The Agency Insider with Linda McGlasson

How Many Strikes Before a Risky Employee is Out?

How Many Strikes Before a Risky Employee is Out?

The five employees were to be terminated for their actions. Strong, swift action by the hospital sends a stiff message to others working there: Follow the policies, or lose your job. This is a tough position taken by the hospital, but -- in my opinion -- the only option. There is no grey area when it comes to the right side and wrong side of security and privacy.

My question to the financial services industry is: Do we have grit to take action against bad behavior by our employees? Those folks in human resources and information security positions know what I'm talking about. Think about it; you know of at least one "bad" behavior incident at your institution. What happened when the incident was discovered? Did your institution back up its policies with action? Does your institution monitor what employees are doing online? Acceptable use policies are at the top of the list to start promoting to employees. The bottom line is: Would your organization take decisive disciplinary action to stop bad behavior?

Would your organization take decisive disciplinary action to stop bad behavior? 

The real hard fact is that it's not easy to monitor and police what your employees are doing, but it has to be done. A survey conducted recently by the American Management Association and the ePolicy Institute shows the percentage of companies that terminated employees when they violated stated policies, including:

  • The Internet -- 26%
  • E-mail -- 26%
  • Cell phones -- 6%
  • Instant messaging -- 4%
  • Text messaging -- 3%
  • Social networking -- 2%
  • Video sharing -- 1%
  • Personal blogs -- 1%
  • Corporate blogs -- 1%

The highest numbers on that list is only 26 percent. This means another 74 percent of employees at those companies did something bad and didn't get fired. I sure wouldn't want to be working in the information security department at those companies. Their jobs are harder because their companies aren't backing up the security policies in place to prevent bad behavior.

One example of the kind of things that make an information security department's job harder: Increasingly, hackers are putting nasty malware, spyware and keyloggers on the kind of sites on the list of "not to be looked at during work." A paper presented at Harvard's Workshop on the Economics of Information Security earlier this month revealed the hidden dangers that exist on these sites. One of the paper's authors, Dr. Gilbert Wondracek, says the research analyzed 260,000 websites hosted on 35,000 domains to see which hosted malicious software. Wondracek says the research showed about 3.23 percent were "booby-trapped" with adware, spyware and viruses.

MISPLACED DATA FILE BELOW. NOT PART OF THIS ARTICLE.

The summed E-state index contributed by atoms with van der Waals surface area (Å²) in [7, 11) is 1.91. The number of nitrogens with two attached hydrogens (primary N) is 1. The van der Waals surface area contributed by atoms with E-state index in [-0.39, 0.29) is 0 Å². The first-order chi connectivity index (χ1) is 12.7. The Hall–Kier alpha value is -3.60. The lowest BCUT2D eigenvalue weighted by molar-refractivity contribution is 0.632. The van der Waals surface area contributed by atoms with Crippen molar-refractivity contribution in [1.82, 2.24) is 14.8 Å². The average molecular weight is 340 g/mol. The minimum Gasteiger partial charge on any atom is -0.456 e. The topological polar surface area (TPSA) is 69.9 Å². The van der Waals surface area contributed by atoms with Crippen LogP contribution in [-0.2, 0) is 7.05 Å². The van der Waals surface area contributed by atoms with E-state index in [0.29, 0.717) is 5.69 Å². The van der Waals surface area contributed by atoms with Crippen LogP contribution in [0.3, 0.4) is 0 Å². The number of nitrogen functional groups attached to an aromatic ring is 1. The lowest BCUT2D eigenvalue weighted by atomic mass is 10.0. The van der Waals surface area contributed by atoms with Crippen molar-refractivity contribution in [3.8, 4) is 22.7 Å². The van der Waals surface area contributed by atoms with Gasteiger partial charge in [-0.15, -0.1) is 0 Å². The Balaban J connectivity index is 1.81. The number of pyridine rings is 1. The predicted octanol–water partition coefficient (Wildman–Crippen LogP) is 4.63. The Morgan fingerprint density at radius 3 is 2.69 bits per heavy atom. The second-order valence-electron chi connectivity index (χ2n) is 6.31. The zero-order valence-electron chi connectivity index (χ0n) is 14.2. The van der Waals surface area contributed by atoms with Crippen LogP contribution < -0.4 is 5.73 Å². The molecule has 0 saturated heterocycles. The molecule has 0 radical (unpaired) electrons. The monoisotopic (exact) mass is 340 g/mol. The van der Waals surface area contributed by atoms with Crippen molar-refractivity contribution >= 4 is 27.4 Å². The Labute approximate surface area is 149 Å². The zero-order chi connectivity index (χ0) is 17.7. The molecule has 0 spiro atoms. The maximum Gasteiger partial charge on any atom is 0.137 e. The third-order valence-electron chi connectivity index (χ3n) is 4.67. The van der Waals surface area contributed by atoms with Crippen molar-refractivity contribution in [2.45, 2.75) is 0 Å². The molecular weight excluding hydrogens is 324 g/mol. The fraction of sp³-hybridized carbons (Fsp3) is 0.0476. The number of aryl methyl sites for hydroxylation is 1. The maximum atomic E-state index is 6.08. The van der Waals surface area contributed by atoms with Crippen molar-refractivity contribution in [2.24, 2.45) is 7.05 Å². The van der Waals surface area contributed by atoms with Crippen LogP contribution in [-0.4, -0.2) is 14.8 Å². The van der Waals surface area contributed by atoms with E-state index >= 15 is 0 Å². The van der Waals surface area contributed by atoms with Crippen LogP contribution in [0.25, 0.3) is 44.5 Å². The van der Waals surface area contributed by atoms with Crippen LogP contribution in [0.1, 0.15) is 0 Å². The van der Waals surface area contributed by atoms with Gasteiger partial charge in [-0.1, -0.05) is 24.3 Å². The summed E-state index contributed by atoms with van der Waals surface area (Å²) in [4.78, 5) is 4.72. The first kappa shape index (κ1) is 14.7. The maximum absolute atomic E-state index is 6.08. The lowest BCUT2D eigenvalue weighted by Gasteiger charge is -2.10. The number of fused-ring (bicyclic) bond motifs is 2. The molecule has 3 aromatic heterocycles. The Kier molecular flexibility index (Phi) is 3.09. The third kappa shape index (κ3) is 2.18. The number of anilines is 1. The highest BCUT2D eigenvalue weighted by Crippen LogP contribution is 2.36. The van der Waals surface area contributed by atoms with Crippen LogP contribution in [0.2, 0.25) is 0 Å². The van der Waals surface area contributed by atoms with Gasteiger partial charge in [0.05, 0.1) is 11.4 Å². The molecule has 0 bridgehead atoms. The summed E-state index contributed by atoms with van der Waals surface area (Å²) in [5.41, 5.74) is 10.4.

So what amount of grit does your institution have when it comes to backing up its security policies? Would your senior management make a decision to get tough on bad behavior in order to protect customer data and systems of the institution, or would it wimp out and look the other way?

Think about your answer. It's not just jobs at stake here; it's the integrity and security of entire organizations.



About the Author

Linda McGlasson

Linda McGlasson

Managing Editor

Linda McGlasson is a seasoned writer and editor with 20 years of experience in writing for corporations, business publications and newspapers. She has worked in the Financial Services industry for more than 12 years. Most recently Linda headed information security awareness and training and the Computer Incident Response Team for Securities Industry Automation Corporation (SIAC), a subsidiary of the NYSE Group (NYX). As part of her role she developed infosec policy, developed new awareness testing and led the company's incident response team. In the last two years she's been involved with the Financial Services Information Sharing Analysis Center (FS-ISAC), editing its quarterly member newsletter and identifying speakers for member meetings.




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